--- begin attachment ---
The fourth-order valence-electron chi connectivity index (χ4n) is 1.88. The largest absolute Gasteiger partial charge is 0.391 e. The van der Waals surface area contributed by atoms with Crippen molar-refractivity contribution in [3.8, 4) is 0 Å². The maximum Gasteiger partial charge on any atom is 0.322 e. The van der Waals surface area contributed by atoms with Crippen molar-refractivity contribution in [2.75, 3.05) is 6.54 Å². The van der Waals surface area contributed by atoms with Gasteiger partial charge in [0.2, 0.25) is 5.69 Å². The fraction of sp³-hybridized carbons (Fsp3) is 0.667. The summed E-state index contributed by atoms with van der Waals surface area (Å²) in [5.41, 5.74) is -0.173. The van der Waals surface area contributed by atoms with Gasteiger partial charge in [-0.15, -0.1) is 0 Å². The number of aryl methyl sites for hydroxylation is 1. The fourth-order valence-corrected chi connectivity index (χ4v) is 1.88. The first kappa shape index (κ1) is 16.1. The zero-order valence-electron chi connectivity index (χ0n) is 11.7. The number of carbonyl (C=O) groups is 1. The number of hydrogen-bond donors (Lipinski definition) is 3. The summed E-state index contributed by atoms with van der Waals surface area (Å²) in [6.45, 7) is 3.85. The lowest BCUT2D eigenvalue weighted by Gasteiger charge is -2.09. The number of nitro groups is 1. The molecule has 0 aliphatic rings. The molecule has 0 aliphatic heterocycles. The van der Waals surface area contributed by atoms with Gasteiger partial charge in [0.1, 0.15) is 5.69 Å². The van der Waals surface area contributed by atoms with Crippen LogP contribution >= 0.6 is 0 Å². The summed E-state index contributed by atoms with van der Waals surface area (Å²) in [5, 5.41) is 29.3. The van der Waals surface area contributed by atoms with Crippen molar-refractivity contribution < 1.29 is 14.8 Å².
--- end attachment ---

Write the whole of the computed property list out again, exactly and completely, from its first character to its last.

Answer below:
The fourth-order valence-electron chi connectivity index (χ4n) is 1.88. The largest absolute Gasteiger partial charge is 0.391 e. The van der Waals surface area contributed by atoms with Crippen molar-refractivity contribution in [3.8, 4) is 0 Å². The maximum Gasteiger partial charge on any atom is 0.322 e. The van der Waals surface area contributed by atoms with Crippen molar-refractivity contribution in [2.75, 3.05) is 6.54 Å². The van der Waals surface area contributed by atoms with Gasteiger partial charge in [0.2, 0.25) is 5.69 Å². The fraction of sp³-hybridized carbons (Fsp3) is 0.667. The summed E-state index contributed by atoms with van der Waals surface area (Å²) in [5.41, 5.74) is -0.173. The van der Waals surface area contributed by atoms with Gasteiger partial charge in [-0.15, -0.1) is 0 Å². The number of aryl methyl sites for hydroxylation is 1. The fourth-order valence-corrected chi connectivity index (χ4v) is 1.88. The first kappa shape index (κ1) is 16.1. The zero-order valence-electron chi connectivity index (χ0n) is 11.7. The number of carbonyl (C=O) groups is 1. The number of hydrogen-bond donors (Lipinski definition) is 3. The summed E-state index contributed by atoms with van der Waals surface area (Å²) in [6.45, 7) is 3.85. The lowest BCUT2D eigenvalue weighted by Gasteiger charge is -2.09. The number of nitro groups is 1. The molecule has 0 aliphatic rings. The molecule has 0 aliphatic heterocycles. The van der Waals surface area contributed by atoms with Gasteiger partial charge in [0.1, 0.15) is 5.69 Å². The van der Waals surface area contributed by atoms with Crippen LogP contribution >= 0.6 is 0 Å². The summed E-state index contributed by atoms with van der Waals surface area (Å²) in [5, 5.41) is 29.3. The van der Waals surface area contributed by atoms with Crippen molar-refractivity contribution < 1.29 is 14.8 Å².